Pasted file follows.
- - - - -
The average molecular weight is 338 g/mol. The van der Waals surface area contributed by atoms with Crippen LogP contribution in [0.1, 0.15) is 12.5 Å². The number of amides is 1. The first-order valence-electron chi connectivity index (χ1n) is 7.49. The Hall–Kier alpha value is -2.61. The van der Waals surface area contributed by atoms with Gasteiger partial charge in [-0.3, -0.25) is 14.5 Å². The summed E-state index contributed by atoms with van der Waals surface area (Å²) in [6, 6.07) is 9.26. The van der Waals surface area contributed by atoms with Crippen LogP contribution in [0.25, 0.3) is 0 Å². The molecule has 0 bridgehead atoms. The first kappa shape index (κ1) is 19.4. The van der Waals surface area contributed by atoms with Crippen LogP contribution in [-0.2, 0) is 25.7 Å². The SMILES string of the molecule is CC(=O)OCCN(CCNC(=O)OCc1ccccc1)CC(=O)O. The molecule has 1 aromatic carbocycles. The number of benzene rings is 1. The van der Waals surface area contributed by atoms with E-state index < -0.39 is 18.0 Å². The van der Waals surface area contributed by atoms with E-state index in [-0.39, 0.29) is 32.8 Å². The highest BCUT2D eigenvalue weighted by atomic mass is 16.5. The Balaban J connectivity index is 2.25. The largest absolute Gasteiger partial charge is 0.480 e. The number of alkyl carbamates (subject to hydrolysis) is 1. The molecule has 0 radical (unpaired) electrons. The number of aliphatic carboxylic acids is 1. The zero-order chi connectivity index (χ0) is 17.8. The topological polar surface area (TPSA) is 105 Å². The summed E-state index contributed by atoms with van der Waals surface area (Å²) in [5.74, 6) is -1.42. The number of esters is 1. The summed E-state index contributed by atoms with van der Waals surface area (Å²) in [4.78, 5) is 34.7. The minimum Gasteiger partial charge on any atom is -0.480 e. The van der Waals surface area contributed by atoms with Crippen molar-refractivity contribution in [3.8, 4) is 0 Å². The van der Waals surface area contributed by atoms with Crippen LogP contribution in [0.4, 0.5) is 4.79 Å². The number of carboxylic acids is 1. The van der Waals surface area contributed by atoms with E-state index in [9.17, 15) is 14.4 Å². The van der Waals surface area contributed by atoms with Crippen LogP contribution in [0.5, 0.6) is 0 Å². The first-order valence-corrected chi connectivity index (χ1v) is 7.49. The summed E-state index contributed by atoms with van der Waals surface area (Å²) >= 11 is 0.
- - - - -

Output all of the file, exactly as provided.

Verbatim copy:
The average molecular weight is 338 g/mol. The van der Waals surface area contributed by atoms with Crippen LogP contribution in [0.1, 0.15) is 12.5 Å². The number of amides is 1. The first-order valence-electron chi connectivity index (χ1n) is 7.49. The Hall–Kier alpha value is -2.61. The van der Waals surface area contributed by atoms with Gasteiger partial charge in [-0.3, -0.25) is 14.5 Å². The summed E-state index contributed by atoms with van der Waals surface area (Å²) in [6, 6.07) is 9.26. The van der Waals surface area contributed by atoms with Crippen LogP contribution in [0.25, 0.3) is 0 Å². The molecule has 0 bridgehead atoms. The first kappa shape index (κ1) is 19.4. The van der Waals surface area contributed by atoms with Crippen LogP contribution in [-0.2, 0) is 25.7 Å². The SMILES string of the molecule is CC(=O)OCCN(CCNC(=O)OCc1ccccc1)CC(=O)O. The molecule has 1 aromatic carbocycles. The number of benzene rings is 1. The van der Waals surface area contributed by atoms with E-state index < -0.39 is 18.0 Å². The van der Waals surface area contributed by atoms with E-state index in [-0.39, 0.29) is 32.8 Å². The highest BCUT2D eigenvalue weighted by atomic mass is 16.5. The Balaban J connectivity index is 2.25. The largest absolute Gasteiger partial charge is 0.480 e. The number of alkyl carbamates (subject to hydrolysis) is 1. The molecule has 0 radical (unpaired) electrons. The number of aliphatic carboxylic acids is 1. The zero-order chi connectivity index (χ0) is 17.8. The topological polar surface area (TPSA) is 105 Å². The summed E-state index contributed by atoms with van der Waals surface area (Å²) in [5.74, 6) is -1.42. The number of esters is 1. The summed E-state index contributed by atoms with van der Waals surface area (Å²) in [4.78, 5) is 34.7. The minimum Gasteiger partial charge on any atom is -0.480 e. The van der Waals surface area contributed by atoms with Crippen molar-refractivity contribution in [3.8, 4) is 0 Å². The van der Waals surface area contributed by atoms with Crippen LogP contribution in [0.4, 0.5) is 4.79 Å². The number of carboxylic acids is 1. The van der Waals surface area contributed by atoms with E-state index in [9.17, 15) is 14.4 Å². The van der Waals surface area contributed by atoms with Crippen LogP contribution in [0.5, 0.6) is 0 Å². The first-order valence-corrected chi connectivity index (χ1v) is 7.49. The summed E-state index contributed by atoms with van der Waals surface area (Å²) >= 11 is 0.